"Things are picking up," says Rusty McCarty, whose store offering educational materials and enrichment classes - Extraordinary ED - opened in May. "It would be great to see new offices bring more foot traffic in the daytime."
"We can't just have restaurants," adds Reed Orem, who launched Dig This, a vintage furniture shop, four months ago. "We need variety. We need to mix it up."
By "mix it up," Orem doesn't mean "argue," though the disagreements about the LumberYard aren't over.
A committee of five residents had collected 435 signatures on a petition that called for a referendum on a plan to complete the LumberYard. The deal, approved by the borough commission this year, included a 25-year agreement known as a payment in lieu of taxes, or PILOT, that will reduce the developer's property-tax liability.
Superior Court Judge John Kelley ruled that state law does not provide for referenda on votes taken by municipal governing bodies. Committee members say they have not decided whether to appeal.
The Ingerman Group, which specializes in affordable housing, expects to move its 40 employees from Cherry Hill to a new headquarters it will build at the LumberYard.
But "the economics have to work," company president Brad Ingerman says via e-mail. "We negotiated a PILOT . . . so that the investment would make financial sense for our business."
The petitioners fear the PILOT will siphon revenue from the public schools and threaten Collingswood's fragile fiscal health.
In 2011, the Moody's investment service downgraded the borough's general obligation bonds to "junk" status, largely because of Collingswood's liability for a loan connected to earlier phases of the LumberYard. Moody's notched the status back to investment grade in May.
"We're not against development, but we want it to be done right," says Robert Gittler, an economic development professional who was on the petition committee.
"There's more to Collingswood than just Haddon Avenue," says Joseph DiNella, a passionate foe of the LumberYard.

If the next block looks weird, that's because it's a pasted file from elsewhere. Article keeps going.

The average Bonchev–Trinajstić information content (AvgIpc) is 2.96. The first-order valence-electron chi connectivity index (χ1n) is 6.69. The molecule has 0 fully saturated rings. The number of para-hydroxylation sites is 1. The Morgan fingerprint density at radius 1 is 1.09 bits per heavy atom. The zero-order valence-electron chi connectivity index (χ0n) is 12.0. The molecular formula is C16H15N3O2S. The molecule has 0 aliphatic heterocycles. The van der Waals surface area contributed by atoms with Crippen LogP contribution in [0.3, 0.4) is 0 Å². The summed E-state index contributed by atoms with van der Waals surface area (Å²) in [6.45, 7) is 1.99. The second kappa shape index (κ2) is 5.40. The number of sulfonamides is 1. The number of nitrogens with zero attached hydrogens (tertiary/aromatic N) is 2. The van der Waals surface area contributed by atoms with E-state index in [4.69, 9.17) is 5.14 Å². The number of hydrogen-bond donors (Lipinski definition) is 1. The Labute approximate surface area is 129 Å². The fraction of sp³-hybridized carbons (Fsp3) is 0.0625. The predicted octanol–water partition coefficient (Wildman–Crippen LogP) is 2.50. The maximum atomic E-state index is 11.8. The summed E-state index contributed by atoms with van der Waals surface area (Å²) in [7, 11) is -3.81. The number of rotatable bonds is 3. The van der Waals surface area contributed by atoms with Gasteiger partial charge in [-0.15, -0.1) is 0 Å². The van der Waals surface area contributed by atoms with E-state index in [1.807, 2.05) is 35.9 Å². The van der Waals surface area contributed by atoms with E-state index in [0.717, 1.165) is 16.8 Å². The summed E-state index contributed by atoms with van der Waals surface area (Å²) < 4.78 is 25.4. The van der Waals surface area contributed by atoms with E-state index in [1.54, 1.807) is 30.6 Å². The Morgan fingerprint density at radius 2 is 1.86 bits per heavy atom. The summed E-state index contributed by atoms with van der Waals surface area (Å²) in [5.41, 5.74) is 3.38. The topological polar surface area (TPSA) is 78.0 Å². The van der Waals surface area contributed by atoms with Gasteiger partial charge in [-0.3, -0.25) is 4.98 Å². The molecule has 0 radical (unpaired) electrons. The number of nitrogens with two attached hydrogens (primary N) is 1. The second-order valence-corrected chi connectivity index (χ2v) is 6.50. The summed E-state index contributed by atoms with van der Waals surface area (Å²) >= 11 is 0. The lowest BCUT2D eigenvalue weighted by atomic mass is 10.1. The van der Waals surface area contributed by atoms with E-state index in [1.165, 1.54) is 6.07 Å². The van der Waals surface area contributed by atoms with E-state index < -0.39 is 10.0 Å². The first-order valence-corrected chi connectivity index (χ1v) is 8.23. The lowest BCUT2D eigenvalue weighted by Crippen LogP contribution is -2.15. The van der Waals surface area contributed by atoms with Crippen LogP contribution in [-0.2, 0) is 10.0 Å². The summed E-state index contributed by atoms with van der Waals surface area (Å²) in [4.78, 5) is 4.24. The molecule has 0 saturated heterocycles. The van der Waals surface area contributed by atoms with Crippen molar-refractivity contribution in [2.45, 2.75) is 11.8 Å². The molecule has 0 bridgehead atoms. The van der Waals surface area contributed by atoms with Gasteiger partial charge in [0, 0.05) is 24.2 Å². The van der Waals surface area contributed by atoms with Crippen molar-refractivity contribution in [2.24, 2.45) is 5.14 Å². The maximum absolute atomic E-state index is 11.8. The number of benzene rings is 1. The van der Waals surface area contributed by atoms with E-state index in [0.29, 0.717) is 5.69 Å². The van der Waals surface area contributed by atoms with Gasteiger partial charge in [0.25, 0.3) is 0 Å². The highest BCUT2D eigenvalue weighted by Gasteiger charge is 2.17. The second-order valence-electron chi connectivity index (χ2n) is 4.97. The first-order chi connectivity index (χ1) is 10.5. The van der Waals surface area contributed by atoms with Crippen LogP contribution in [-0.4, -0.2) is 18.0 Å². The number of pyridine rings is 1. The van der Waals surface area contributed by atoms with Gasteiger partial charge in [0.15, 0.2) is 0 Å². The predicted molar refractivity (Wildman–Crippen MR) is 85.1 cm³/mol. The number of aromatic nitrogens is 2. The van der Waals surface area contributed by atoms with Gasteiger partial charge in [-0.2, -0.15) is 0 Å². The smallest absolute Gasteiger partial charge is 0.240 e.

"This is the last big commercial property we have [downtown], and we're giving it away," says John Staley, referring to the PILOT.
Adds longtime resident and semiretired benefits administrator Nathalie Marquet, "the majority of the citizens of Collingswood are opposed to having a five-story building, a dense, imposing building, right in the center of our little town," where most structures are two and three stories.
The court rejected the petition without commenting on the group's concerns. Construction of the $15 million to $20 million project could start next year.
The finished LumberYard would include 70 apartments renting for $1,300 and up, as well as retail space, on what is now vacant ground.
The petitioners have suggested the land be set aside until the market picked up and a tax abatement would no longer be needed as an inducement to build.
But Mayor Jim Maley points out that the PILOT allows the site to begin generating revenue Collingswood can use to reduce its indebtedness.
Because the abatement directs the entire payment on the property to be directed to the municipality rather than shared with the county and the school district, "we're actually getting more local dollars," the mayor says.
Certainly, enlivening the downtown with new stores, restaurants, and other businesses is welcome. Adding workers and residents by filling the biggest gap in the streetscape makes sense, too.
What doesn't make sense to me is that developers can get PILOTs while people who take a chance and open, say, a new store pay full freight.
But the owner of Dig This looks at it this way.
"If that's what gets the [project] done and moves us forward," Orem says, "I'm all for it."
Contact Kevin Riordan at 856-779-3845 or email@example.com, or follow on Twitter @inqkriordan. Read the metro columnists' blog, "Blinq," at www.phillynews.com/blinq.